‘Do your duty as you see it, and damn the consequences.’
‘Anyone, in any walk of life, who is content with mediocrity is untrue to himself.’
I ended up putting one of his lamentations alongside Byron’s as dual epigraphs:
“I am different from other men my age. All they want to do is to live happily and die old. I would be willing to live in torture, die tomorrow, if for one day I could be truly great.”
Though it might sound difficult to make a such a character funny in a comedy novel sense, by the absurd rudeness of Hector’s insults, by his carrying in a gunless country an antique ivory-handled revolver, by his not giving a flying peacock’s fart for modernity, by his almost 400 uses of the word ‘fuck’—and by the tininess of his fuse and that original Costanza temper—I do believe I succeeded.
Again I commissioned a cover from my brother and asked him to base its style on the Khmer art and architecture found on the temples of Siem Reap—those whose splendour Grieve is forced to leave behind and whose loss he so desperately laments.
That cover, which integrates several elements of the story, is the best thing my brother has yet done for me and here deserves greater attention.
The two dwarapalas, ‘guardians of holy places’, are taken from extant statues, one at Preah Khan and one at Banteay Kdei. The seven-headed nagas on the capitals can be seen on the pediments of Banteay Srei and on the ends of most of the balustrades guarding Angkorian causeways.
The central figure is Hector on Selathoa, his favourite horse, wearing his Patton uniform—modelled on Jacques Louis David’s Napoleon and surrounded by Garuda feathers. The tanks, the tuk-tuk, the Citroen C6, commemorate the book’s opening, in which his squadron successfully repels a Thai tank raid on Angkor Wat. They flank in military uniform Elvis, the name and dress of Hector’s aide-de-camp and closest friend in Cambodia. The five cross-legged soldiers are Hector’s orphans reposed as the rows of monks into the walls of the classical temples.
Its purple and light turquoise are very close approximations of the shades which the moss and the lichen at Preah Khan take through the wet season. Had I a home I would have the cover enlarged and mounted on a wall as a testament to Sam’s talent and as a reminder of what now seems a golden era of my working life.
I had to do a visa run from Thailand and went again to Cambodia to give one final touch to the novel’s open and to produce material for the book’s launch inside the very temples in which its action took place. There I loosed Grieve upon the world and opened it to pre-orders. In a week it sold twice as many copies as did Exquisite Hours in its opening weekend—without my having to dress up as a mermaid.
Having launched my career by writing a novel that everyone wanted to read, I had finished and released a book that I wanted to read.
And it too had a place and an audience in the world.
The books coming all the way to Bangkok for me to inscribe and then send out to readers, I used the 6 weeks they took to arrive to give a second run of The Stones of Venice Tour and returned by way of Jerusalem.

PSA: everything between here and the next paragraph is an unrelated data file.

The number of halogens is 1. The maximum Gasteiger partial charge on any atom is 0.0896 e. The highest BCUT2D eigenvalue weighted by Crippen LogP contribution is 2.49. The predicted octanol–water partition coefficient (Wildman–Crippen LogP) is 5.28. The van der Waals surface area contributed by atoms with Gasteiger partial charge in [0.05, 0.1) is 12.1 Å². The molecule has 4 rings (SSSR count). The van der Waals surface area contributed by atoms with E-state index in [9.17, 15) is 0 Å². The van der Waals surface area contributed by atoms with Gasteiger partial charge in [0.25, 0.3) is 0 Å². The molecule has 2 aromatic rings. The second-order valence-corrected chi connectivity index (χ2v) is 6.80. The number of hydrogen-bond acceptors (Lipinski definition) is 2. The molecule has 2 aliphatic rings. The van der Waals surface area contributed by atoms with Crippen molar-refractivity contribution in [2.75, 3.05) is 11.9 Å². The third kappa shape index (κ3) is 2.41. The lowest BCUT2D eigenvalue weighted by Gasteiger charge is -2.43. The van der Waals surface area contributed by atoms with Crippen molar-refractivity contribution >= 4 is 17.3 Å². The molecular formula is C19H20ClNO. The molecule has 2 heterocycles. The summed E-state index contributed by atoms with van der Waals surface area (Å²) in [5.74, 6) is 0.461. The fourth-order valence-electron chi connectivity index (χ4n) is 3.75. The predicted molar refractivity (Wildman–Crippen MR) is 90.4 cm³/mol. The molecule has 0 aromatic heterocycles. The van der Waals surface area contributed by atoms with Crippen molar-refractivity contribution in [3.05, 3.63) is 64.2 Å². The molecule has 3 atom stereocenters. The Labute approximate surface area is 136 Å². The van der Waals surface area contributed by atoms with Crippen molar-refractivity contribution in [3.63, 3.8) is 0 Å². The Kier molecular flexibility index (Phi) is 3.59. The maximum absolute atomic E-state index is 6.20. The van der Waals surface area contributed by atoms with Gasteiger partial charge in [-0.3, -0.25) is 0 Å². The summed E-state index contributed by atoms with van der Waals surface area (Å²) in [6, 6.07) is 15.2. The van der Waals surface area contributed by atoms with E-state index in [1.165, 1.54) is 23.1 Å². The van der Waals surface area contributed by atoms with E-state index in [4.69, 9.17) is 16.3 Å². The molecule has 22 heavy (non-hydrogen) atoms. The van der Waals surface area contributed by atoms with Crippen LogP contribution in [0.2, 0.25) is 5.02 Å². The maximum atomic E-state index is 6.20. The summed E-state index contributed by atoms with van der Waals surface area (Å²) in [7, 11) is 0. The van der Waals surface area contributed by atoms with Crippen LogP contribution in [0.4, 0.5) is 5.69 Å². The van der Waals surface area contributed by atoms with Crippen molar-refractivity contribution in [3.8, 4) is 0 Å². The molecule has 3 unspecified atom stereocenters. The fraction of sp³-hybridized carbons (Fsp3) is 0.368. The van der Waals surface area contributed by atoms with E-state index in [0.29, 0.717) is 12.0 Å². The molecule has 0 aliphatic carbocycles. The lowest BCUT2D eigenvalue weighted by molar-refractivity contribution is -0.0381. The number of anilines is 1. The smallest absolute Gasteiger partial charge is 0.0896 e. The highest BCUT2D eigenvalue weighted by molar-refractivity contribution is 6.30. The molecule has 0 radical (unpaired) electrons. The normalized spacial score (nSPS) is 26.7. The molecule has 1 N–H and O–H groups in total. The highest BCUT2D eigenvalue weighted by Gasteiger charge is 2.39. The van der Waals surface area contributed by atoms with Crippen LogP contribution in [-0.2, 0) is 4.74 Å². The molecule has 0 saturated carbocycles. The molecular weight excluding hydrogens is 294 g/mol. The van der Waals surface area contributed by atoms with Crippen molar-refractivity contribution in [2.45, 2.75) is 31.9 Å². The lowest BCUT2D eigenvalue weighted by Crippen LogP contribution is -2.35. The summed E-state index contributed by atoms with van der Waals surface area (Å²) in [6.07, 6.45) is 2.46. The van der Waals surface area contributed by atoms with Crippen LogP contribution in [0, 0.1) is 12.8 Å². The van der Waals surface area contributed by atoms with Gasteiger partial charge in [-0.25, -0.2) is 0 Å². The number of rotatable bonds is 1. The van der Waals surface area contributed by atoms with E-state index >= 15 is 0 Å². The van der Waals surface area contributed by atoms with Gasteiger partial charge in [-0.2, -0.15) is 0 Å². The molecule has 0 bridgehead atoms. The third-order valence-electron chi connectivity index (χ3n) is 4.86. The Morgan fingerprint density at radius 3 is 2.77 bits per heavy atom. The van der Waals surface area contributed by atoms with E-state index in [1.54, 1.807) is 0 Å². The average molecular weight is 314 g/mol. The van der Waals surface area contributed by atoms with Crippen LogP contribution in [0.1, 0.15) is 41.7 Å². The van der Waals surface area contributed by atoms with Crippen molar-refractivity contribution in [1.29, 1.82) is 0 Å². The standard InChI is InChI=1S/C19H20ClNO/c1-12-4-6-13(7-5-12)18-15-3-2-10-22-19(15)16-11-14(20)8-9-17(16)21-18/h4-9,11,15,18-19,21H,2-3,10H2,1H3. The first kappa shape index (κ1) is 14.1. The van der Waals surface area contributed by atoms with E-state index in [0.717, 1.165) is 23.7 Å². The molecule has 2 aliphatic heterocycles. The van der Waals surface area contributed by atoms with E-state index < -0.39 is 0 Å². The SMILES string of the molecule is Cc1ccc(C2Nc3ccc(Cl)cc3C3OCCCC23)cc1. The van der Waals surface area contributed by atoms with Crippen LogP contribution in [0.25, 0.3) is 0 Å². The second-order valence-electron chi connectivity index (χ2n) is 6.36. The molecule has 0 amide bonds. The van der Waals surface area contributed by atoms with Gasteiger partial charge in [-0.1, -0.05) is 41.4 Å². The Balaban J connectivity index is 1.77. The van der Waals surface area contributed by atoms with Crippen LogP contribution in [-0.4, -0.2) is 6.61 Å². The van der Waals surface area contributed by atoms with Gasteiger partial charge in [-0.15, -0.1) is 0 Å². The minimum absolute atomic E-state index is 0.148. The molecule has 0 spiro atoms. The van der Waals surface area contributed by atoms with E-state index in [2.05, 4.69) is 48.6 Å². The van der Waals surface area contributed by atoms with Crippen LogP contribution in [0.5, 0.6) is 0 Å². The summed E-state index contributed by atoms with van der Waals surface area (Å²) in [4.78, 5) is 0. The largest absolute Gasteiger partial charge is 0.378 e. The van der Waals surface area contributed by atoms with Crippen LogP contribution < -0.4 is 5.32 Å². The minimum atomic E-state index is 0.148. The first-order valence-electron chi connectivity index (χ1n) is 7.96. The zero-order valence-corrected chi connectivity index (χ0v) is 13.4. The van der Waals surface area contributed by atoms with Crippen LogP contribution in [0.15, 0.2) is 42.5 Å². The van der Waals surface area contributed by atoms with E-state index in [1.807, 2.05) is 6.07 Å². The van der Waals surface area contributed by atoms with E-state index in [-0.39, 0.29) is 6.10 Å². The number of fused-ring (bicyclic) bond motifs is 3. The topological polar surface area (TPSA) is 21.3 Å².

Coming home to box upon box of unsigned comedy novels, I spent a week numbering and inscribing them and again had to order more to cover a surplus of interest. Thankfully I ended up dressed as a mermaid anyway—reading the book underwater purely out of gratitude to Grieve’s popularity.
There is no conveniently sharp break, as there had been between Grieve and Exquisite Hours, between this book and the next. I had settled into a writing and releasing pattern that seemed as though it had simply become “my life”. Nor was there upon finishing Grieve an overlap in novels needing to be written.
Hector’s story was the last time that my own adventures, and not an ordeal (or indeed several ordeals combined), inspired my work. Its writing seems now, enchained in middle age by a frightened world, to have been a joy rarely afforded most artists. But I felt it to be as such throughout its creation and for that I sit here grateful. I only hope that soon something like a bank vault filled with billionaires’ gold makes itself known to me, and that like Hector the nostalgia for an audacious past inspires me to steal it.
In the wake of the book’s release I was still living in Bangkok and had been slated to work again on a wellness retreat, this time in Bali, for the same deluded guru as in Venice but—
I’ve just realised that I’ve largely omitted my personal life from these otherwise personal essays. I shall give but two amorous details, and in the next essay relay more of the chaos that has been for almost a decade my love life, as the next two books would spring directly from it.
In Bangkok I had gone and gotten myself a girlfriend, a Canadian who lived in Da Nang. Upon learning this, the wellness yogaclown informed me that she would no longer be employing me on her retreat.
Fired for having a girlfriend, in an instant all the personal and spiritual ridiculousnesses of that first Venetian wellness retreat became fair game for comedy novels. The delusion and manipulation that nourish and run “wellness retreats”, which I had hitherto merely stored as terrifying memories, were immediately decided upon as the material for my next book: